Monday, November 19

Dobie Do


Dobie Do
Originally uploaded by duanekeys
I took this picture of Dobie and Suey a few weeks back. Jennifer tied my flannel shirt around Dobie's neck and he had a good time with it. Our boy is doing well, despite the diagnosis. We cherish every day with our Dobie Do.

Des is home from the trainer, but we're still without a saddle that will fit her. Dressage tack is so unnecessarily expensive in my opinion. We bought a saddle sight unseen, and it turned out to not be so great. The seller threw in some synthetic stirrup leathers and stirrup irons though, and we found out the irons are of really good quality and are probably worth more than the saddle itself. Oh well, to ebay we'll go with the saddle and be happy with the irons.

Friday, November 16

From ice comes fire


from ice comes fire
Originally uploaded by duanekeys
I finally got around to burning a brush pile that I created of debris from the 2007 ice storm. I threw on several pieces of scrap lumber from various projects which really cleaned up a spot next to the garage.

Ford 600


Ford 600
Originally uploaded by duanekeys
My dad, ever the bargain hunter, found this tractor at an auction. He couldn't pass up the deal, knowing we're "farming" with out a tractor to call our own and bought it for us. He got a heck of a deal. The tractor is a Ford 600 series. I'm not yet sure on the exact model (I haven't yet seen it in-person as the tractor is having a tune up at the moment at the shop) but it does have a 3-point hitch and a PTO. From my initial research I've learned that this tractor was probably manufactured in the 50's and from the pictures my dad took, it looks to be most if not completely original. I've toyed with the idea of restoring it to it's former glory.

On the homestead we've been clearing fence lines. Fifteen years of neglect has let some nasty brush grow up in the line, making it difficult to maintain. The honey locust trees are horrible pains to remove, especially when they've grown so close together. We're actually considering running some goats on part of the pasture. Which reminds me I need to pick up the goat books I reserved at the library,,,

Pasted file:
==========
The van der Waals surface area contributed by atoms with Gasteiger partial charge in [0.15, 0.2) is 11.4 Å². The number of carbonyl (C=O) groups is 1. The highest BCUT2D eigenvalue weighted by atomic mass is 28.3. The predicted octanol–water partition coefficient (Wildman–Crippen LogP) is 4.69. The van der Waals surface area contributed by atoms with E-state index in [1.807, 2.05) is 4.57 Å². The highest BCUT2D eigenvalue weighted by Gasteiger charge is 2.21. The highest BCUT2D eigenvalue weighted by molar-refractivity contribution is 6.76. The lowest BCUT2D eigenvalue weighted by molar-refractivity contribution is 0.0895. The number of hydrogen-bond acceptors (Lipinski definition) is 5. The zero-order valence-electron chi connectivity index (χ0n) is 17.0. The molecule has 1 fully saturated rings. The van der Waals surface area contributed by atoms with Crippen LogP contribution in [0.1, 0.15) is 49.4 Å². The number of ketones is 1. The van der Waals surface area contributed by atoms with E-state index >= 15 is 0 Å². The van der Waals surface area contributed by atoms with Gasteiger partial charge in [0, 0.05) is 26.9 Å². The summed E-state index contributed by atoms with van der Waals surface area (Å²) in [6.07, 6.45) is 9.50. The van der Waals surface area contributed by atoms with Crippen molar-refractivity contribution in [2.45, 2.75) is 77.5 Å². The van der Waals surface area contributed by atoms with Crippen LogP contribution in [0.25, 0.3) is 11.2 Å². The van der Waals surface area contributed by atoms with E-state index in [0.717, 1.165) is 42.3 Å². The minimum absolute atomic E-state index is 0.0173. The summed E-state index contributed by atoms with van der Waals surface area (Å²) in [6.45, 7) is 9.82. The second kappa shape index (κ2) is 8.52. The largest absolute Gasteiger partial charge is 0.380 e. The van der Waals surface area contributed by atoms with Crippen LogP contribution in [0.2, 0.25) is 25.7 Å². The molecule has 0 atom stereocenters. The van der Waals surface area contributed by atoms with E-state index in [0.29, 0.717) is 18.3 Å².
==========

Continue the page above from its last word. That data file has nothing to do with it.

The rooster and flock are doing well. No more raccoon incidents. Scarface, as I'm calling the rooster, has even returned to his crowing (despite missing an eye and just looking plain ugly).

Jennifer recently rode in a dressage clinic and was very encouraged by the clinicians comments. It makes me happy to see her happy about her progress and accomplishments.

Friday, November 9

New blogs

I stumbled upon a couple of blogs worth some attention.

Woody of Woodys Rocky Ridge left a comment on my post about our Percheron mare at the trainer. He's recovering from a broken hip (ouch!) from a Belgian mare, but that's not stopping his blogging...

From Woody's site I noticed another kindred technology-geek living the farm life. The Transformation: DBA to Hillbilly chronicles the life of a former Database Administrator turned homesteader.

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Thursday, November 8

Dressage Saddle Lessons

We are absolutely having a heck of a time finding a dressage saddle for to fitDes. I never before considered the fact that a saddle should fit the horse's back in addition to it's rider's butt.

Jennifer has been training in dressage at Taura while leasing a horse that is stabled there. The horse's owner is graciously letting Jennifer use her saddle. Of course this saddle wouldn't even come close to fitting Des.

We found a good quality saddle locally, used, but it won't fit either. Other than that, we've been out of luck on the local scene. We used craigslist and found one in Deleware that is her size. We saw a few pictures and the price was decent, so we ordered away. Upon getting it, Jennifer noticed that there was a large "bump" on the saddle, right where her legs would be. She hasn't had a chance to try it out yet, but is sure that it's going to bother her and her horse. That's bad. After some research I learned that it's actually the stirrup bars, which is under the skirt of the dressage saddle. The bars on the saddle she's used to are recessed, and reduce the bump in the skirt.

Now we know. And maybe someone else getting into the dressage sport will find this on a search and learn from our mistake!


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Wednesday, November 7

Des at the trainer


Des at the trainer
Originally uploaded by duanekeys
Des has been at the trainer for nearly a month. She's quite the celebrity there. Everyone who visits the farm has to go by and pet her. After a week of ground work the trainer, Dan Dyke, thought she was ready to ride.

We'll be bringing Des home in the next few weeks, and Jennifer can trade that western saddle for her dressage saddle.